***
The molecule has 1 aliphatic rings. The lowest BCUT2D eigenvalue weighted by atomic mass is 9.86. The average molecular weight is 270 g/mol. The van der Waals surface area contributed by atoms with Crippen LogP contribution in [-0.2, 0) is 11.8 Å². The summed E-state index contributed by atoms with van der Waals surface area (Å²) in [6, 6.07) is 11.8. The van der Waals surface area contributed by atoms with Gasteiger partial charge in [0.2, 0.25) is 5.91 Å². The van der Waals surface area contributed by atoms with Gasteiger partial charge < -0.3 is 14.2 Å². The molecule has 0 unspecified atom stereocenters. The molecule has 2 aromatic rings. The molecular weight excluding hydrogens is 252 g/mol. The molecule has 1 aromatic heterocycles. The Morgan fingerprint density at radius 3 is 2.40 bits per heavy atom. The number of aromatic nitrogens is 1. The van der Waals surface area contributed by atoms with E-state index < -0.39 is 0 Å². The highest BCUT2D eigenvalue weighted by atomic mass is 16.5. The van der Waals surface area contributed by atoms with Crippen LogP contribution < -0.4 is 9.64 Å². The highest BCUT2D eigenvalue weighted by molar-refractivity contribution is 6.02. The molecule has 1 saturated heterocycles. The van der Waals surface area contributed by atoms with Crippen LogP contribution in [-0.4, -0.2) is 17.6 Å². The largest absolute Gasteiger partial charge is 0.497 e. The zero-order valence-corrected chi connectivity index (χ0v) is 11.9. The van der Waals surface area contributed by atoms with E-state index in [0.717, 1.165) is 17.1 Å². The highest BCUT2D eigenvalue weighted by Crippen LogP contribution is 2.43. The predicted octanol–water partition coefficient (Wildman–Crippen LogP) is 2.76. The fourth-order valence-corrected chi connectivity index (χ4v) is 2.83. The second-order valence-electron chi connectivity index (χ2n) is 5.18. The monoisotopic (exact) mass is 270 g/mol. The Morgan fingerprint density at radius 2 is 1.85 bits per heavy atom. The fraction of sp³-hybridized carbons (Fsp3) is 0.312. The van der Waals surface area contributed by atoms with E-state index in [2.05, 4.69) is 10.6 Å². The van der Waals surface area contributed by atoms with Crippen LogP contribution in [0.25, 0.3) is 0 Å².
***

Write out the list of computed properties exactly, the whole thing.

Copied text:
The molecule has 1 aliphatic rings. The lowest BCUT2D eigenvalue weighted by atomic mass is 9.86. The average molecular weight is 270 g/mol. The van der Waals surface area contributed by atoms with Crippen LogP contribution in [-0.2, 0) is 11.8 Å². The summed E-state index contributed by atoms with van der Waals surface area (Å²) in [6, 6.07) is 11.8. The van der Waals surface area contributed by atoms with Gasteiger partial charge in [0.2, 0.25) is 5.91 Å². The van der Waals surface area contributed by atoms with Gasteiger partial charge < -0.3 is 14.2 Å². The molecule has 0 unspecified atom stereocenters. The molecule has 2 aromatic rings. The molecular weight excluding hydrogens is 252 g/mol. The molecule has 1 aromatic heterocycles. The Morgan fingerprint density at radius 3 is 2.40 bits per heavy atom. The number of aromatic nitrogens is 1. The van der Waals surface area contributed by atoms with E-state index < -0.39 is 0 Å². The highest BCUT2D eigenvalue weighted by atomic mass is 16.5. The van der Waals surface area contributed by atoms with Crippen LogP contribution < -0.4 is 9.64 Å². The highest BCUT2D eigenvalue weighted by molar-refractivity contribution is 6.02. The molecule has 1 saturated heterocycles. The van der Waals surface area contributed by atoms with Crippen LogP contribution in [-0.4, -0.2) is 17.6 Å². The largest absolute Gasteiger partial charge is 0.497 e. The zero-order valence-corrected chi connectivity index (χ0v) is 11.9. The van der Waals surface area contributed by atoms with E-state index in [0.717, 1.165) is 17.1 Å². The highest BCUT2D eigenvalue weighted by Crippen LogP contribution is 2.43. The predicted octanol–water partition coefficient (Wildman–Crippen LogP) is 2.76. The fourth-order valence-corrected chi connectivity index (χ4v) is 2.83. The second-order valence-electron chi connectivity index (χ2n) is 5.18. The monoisotopic (exact) mass is 270 g/mol. The Morgan fingerprint density at radius 2 is 1.85 bits per heavy atom. The fraction of sp³-hybridized carbons (Fsp3) is 0.312. The van der Waals surface area contributed by atoms with E-state index in [2.05, 4.69) is 10.6 Å². The van der Waals surface area contributed by atoms with Crippen LogP contribution in [0.25, 0.3) is 0 Å².